Ugh. That’s the expression a friend and I use when we are texting “the morning after” a night of heavy drinking, meaning we have bad hangovers. Yup, I did it again. I’m discouraged, to say the least. I’m at wit’s end in fact. Obviously, we’re not all made from a cookie cutter, not all the same. A few days ago when I completely accepted my powerlessness over alcohol, I really thought that something would change. In fact I felt invigorated and got a lot done at work. I was feeling great. But I guess I felt too great because I worked so hard that I really tired myself out, so by 5 o’clock I was really ready for a few beers. Of course, I can’t just have a few. I did the same thing yesterday.
So it was the fatigue, but perhaps even more pivotal, a co-worker, who, out of the blue said something very irritating and upsetting. In fact when that came up I was suspicious. Meaning, if there was anything that could get me to drink, it would be something like that. Has anyone else ever noticed that when you are bound and determined to not drink that something or someone comes out of nowhere to challenge your resolve? This has happened to me time and time again.
It’s almost as if there is an evil force out there that pops out and purposefully knocks us off our feet so that we end up drinking! In fact, I have a book, The War of the Gods in Addiction, written by a Jungian analyst, David Schoen, who is an expert in addictions. He makes a very strong case suggesting that there in fact is an evil force involved in addiction. Even Carl Jung, the famous Psychiatrist, stated in a letter to Bill Wilson, one of the founders of A.A. that “An ordinary man, not protected by an action from above and isolated in society, cannot resist the power of evil, which is called very aptly the Devil”.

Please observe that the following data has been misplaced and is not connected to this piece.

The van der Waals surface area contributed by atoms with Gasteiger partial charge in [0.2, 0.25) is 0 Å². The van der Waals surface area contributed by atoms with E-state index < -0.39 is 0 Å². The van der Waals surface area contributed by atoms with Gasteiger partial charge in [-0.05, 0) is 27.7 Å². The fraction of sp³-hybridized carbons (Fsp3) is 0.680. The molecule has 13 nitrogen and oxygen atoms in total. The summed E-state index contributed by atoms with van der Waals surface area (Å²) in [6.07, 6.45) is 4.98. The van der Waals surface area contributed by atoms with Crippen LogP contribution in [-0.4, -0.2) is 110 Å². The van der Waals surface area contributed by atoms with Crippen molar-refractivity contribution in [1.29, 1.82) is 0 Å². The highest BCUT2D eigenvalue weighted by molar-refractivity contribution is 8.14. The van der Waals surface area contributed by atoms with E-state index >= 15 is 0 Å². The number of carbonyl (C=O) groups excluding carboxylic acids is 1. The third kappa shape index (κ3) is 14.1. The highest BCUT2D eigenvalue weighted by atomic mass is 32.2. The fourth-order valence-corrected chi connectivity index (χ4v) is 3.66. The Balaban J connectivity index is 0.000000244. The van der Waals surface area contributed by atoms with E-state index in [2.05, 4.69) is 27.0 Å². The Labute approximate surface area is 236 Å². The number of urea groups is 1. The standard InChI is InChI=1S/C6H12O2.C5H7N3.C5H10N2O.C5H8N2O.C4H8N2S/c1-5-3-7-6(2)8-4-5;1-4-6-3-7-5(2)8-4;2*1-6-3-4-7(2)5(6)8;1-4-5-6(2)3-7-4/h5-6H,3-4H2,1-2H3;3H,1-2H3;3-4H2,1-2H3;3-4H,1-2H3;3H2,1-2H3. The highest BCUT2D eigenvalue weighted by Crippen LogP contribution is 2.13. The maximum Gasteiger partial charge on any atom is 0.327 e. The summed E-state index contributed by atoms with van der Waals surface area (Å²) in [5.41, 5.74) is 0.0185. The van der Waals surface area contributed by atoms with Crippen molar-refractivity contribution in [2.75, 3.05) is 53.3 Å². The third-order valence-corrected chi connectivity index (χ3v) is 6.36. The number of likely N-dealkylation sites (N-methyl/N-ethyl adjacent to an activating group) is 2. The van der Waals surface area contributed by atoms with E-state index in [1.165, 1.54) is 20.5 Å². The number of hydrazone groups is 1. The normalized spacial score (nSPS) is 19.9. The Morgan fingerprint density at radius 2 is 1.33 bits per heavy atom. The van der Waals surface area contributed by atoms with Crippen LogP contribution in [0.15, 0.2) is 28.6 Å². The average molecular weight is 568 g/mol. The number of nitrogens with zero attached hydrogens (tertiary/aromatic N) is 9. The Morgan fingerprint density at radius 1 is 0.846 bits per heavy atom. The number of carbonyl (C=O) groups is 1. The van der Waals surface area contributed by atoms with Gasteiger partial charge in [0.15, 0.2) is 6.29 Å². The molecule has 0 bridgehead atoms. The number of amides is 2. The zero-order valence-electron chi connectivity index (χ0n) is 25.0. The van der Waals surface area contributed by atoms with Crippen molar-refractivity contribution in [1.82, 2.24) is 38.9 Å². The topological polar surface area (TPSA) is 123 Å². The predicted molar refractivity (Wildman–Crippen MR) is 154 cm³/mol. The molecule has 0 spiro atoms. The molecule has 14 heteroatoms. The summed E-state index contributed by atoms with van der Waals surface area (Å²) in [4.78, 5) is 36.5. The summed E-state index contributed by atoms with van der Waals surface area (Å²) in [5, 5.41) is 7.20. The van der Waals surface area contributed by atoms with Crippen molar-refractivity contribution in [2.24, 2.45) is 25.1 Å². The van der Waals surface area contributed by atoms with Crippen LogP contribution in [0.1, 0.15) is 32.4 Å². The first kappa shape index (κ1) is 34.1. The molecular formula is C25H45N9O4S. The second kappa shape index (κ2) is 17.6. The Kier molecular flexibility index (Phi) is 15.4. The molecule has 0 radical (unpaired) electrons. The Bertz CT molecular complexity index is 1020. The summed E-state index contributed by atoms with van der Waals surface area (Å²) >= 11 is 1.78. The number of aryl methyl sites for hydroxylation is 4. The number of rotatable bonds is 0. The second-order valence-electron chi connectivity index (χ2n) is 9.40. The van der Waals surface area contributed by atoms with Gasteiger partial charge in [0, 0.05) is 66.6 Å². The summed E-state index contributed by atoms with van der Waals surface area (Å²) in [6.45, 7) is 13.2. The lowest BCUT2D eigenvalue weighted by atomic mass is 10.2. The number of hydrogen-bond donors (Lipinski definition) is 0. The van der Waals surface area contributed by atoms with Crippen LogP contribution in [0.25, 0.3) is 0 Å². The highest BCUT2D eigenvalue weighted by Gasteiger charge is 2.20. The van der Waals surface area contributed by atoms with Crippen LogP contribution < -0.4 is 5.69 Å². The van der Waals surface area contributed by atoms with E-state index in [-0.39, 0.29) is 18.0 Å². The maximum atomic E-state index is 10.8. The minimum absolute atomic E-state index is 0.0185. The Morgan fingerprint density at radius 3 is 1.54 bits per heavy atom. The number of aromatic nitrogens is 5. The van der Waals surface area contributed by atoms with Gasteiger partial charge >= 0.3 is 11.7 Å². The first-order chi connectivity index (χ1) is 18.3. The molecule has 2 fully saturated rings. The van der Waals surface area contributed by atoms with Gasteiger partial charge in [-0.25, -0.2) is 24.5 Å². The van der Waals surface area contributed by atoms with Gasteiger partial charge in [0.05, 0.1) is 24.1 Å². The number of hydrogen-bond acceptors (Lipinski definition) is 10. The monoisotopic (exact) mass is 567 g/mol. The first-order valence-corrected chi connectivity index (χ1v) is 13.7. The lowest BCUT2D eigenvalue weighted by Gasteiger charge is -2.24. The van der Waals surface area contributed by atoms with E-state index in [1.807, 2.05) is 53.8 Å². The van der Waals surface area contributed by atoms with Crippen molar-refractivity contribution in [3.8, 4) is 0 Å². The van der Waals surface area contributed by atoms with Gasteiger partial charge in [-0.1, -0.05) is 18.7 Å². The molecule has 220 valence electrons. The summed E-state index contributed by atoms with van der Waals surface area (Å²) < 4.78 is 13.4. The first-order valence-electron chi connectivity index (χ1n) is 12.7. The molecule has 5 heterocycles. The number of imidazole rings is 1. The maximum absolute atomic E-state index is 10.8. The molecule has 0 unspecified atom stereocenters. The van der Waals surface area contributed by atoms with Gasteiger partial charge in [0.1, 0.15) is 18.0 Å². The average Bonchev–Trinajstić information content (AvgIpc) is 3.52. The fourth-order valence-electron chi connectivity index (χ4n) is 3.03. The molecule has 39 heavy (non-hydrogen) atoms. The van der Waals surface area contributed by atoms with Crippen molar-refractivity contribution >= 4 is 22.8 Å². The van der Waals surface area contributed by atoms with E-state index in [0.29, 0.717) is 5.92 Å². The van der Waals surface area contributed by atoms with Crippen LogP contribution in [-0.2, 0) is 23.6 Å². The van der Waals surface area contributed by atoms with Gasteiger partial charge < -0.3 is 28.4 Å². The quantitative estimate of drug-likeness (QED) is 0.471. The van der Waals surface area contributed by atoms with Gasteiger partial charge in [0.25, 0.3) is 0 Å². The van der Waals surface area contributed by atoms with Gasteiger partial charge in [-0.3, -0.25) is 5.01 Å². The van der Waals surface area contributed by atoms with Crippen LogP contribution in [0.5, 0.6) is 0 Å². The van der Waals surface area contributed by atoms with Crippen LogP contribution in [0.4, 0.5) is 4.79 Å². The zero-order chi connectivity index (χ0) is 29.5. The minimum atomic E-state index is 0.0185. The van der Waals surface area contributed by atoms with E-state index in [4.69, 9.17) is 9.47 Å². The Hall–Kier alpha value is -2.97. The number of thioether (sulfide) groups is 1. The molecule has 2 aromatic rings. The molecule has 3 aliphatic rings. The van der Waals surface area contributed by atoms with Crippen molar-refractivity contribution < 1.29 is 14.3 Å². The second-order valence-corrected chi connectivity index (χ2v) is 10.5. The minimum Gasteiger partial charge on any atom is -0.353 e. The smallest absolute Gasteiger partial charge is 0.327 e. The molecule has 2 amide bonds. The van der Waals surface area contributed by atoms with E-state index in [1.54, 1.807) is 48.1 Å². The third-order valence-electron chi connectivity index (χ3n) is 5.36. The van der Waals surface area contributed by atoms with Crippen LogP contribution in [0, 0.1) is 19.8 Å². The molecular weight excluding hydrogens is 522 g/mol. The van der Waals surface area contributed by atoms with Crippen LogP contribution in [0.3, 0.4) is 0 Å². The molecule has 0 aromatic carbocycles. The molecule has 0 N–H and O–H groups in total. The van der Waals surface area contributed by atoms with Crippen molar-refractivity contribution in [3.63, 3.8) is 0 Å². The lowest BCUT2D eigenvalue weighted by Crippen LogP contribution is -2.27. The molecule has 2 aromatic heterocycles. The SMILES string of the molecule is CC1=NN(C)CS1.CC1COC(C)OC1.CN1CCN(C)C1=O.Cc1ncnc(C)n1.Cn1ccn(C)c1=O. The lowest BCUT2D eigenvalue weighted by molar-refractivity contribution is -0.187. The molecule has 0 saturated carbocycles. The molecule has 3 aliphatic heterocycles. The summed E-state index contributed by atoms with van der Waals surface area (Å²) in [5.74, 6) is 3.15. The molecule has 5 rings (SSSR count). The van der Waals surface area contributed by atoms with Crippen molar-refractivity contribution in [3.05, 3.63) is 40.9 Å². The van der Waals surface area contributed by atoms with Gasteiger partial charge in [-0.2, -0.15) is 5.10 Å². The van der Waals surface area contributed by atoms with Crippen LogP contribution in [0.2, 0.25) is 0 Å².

That’s a pretty radical thing for an eminent psychiatrist to say. He said it only months before he died, at the end of a long career. Said earlier, it could have damaged his reputation. I have to agree with Jung and Schoen. I have experienced this phenomenon first hand. Jung and Schoen both think that A.A. is one of the few things that can counteract that power of evil. But I’m not saying all this to promote A.A. I’m saying it to simply point out that there really does seem to be an evil force strongly at work in alcoholism and every other true addiction. I’m curious to know if others here have experienced it as well.